EV vs. Fuel Cell
Fuel Cell: Invented in 1830, a device which converts chemical energy directly into electricity
by an electrochemical process, refined and made practical during the 1960's. Primary power source for manned US
Space missions, using Hydrogen and Oxygen. Features/problems:
- Requires a Carbon-free supply of pure Hydrogen gas,
- Reaction itself emits only water;
- Has needed a catalyst or hi-temperature reaction chamber;
- Oxygen supply may come from ambient air;
- Hydrogen can be supplied by closed, hi-pressure tanks;
- Hydrogen can be the output of a reformer, which breaks down methanol or other fuel into
Hydrogen and other byproducts;
- Time gap before electricity delivered: 10-15 seconds;
- Under intense development for the last 40 years.
Drawbacks: Carrying Hydrogen (for mobile applications), energy loss, prohibitive
cost (both mobile and stationary applications), low energy density.
There has been a lot of speculation lately that the FUEL CELL will be the ultimate mode of power for transportation
in the future. This may very well be true.
Fuel Cell technology has come a long way since the early days in the Apollo space program. Certainly the idea
of running a car on pure hydrogen is an exciting prospect, the only emissions would be pure water.
Water is composed of hydrogen and oxygen (H2O) and by adding electricity (electrolysis) pure hydrogen and oxygen
gas can be extracted. A fuel cell does the reverse: from the Hydrogen and from Oxygen in the air, the right device
(a fuel cell stack) will generate electricity which can then be used to power an electric motor.
The only waste product is water.
A fuel cell is a complicated device requiring a lot of plumbing and the fuel stack itself (the heart of the
system) is still extremely expensive... more expensive than the NiMH batteries used in a pure EV although both
the cost of the fuel cell stack and the NiMH batteries would come down dramatically in any volume production.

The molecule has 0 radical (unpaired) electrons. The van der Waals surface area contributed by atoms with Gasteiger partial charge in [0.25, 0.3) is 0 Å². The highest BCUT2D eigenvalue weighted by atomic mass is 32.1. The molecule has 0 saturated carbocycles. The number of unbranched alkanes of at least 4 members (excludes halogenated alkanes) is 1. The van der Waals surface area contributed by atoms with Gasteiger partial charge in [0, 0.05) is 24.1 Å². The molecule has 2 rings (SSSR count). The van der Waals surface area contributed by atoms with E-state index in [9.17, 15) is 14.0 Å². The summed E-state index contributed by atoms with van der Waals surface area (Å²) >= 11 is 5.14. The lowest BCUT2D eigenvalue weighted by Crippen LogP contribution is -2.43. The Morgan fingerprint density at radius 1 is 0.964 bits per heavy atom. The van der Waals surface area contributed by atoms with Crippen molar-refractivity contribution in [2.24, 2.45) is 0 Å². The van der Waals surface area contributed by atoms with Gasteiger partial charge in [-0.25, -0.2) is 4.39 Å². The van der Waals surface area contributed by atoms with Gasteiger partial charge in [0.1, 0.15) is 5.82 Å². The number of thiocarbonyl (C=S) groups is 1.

In practice, electrolysis of water is much too expensive and inefficient for Hydrogen generation. Usually, Hydrogen
is produced by chemical reaction from the breakdown of CarboHydrates. One of the most challenging questions regarding
fuel cells (assuming they were affordable) is how to separate all the Carbon out, and how to store it.
Compressing the hydrogen into a high pressure tank is one option although some people might not be comfortable
with highly compressed hydrogen tanks in the car (oddly enough, people ARE comfortable with flamable/toxic gasoline
though so who knows). Even under tremendous pressure, you can't really store a lot of hydrogen in a vehicle in
this fashion. Prototype compressed hydrogen fuel cell vehicles have a range of about 100 miles, not
exceeding the current state of pure electric (battery) vehicles. Other exotic methods of storing pure hydrogen
are being investigated including storing it in a sponge-like metalic device that would soak up hydrogen in a higher
density than you could normally compress it. Of course even if we could store enough pure hydrogen on the vehicle,
where would we get it? Your local hydrogen fuelling station? That's a huge infrastructure to install.
You could of course pull hydrogen from water by using electricity but if your goal is a vehicle that only goes
100 miles, it is much more efficient to put the electricity directly into a battery on the vehicle. It's far less
efficient to use electricity to pull hydrogen out of water, then compress the hydrogen into a tank on the car then
run the hydrogen through a fuel cell to get the electricity back than it would be simply to store it in a battery.
You might also use what is called a REFORMER to pull hydrogen out
of a liquid fuel like methanol, natural gas or gasoline. This brings us to the second big problem with fuel cells.
The most likely fuel cell vehicle in the near future (2004+) would probably use on board reformer to convert
a liquid fuel on the vehicle to hydrogen to run through the fuel cell. If you are able to use a large on-board
reformer to pull the hydrogen out of methanol for example, you are still left with additional carbon from the gas.
These extra pollutants would show up as additional emissions from the vehicle, most likely in the form of carbon
dioxide, a green-house gas. Of course the situation gets even worse when you consider a gasoline reformer as gasoline
is a much more complicated fuel than methanol and you'd have a lot of other odd products left over as a result
of the "cracking" process. Would we really want to keep using gasoline anyway? Even though the infrastructure
is already in place, the total fuel cycle emissions from gasoline is enormous including of course oil drilling,
transportation cost (including spills), refining and distribution, not to mention the political upheavals and threatened
and actual wars fought to protect the oil in the first place.
Even considering the marvels of modern technology, and the amazing devices we use every day, all in all the
prospects of a pure hydrogen fuel cell vehicle still seems a long ways off.
A pure hydrogen manufacturing, distribution and fueling infrastructure would take a long time to replace the existing
gasoline infrastructure, and involves unknown risks and expenses (and by-products). On the other hand, by contrast
a battery powered electric uses an infrastructure that is already available throughout the United States, simple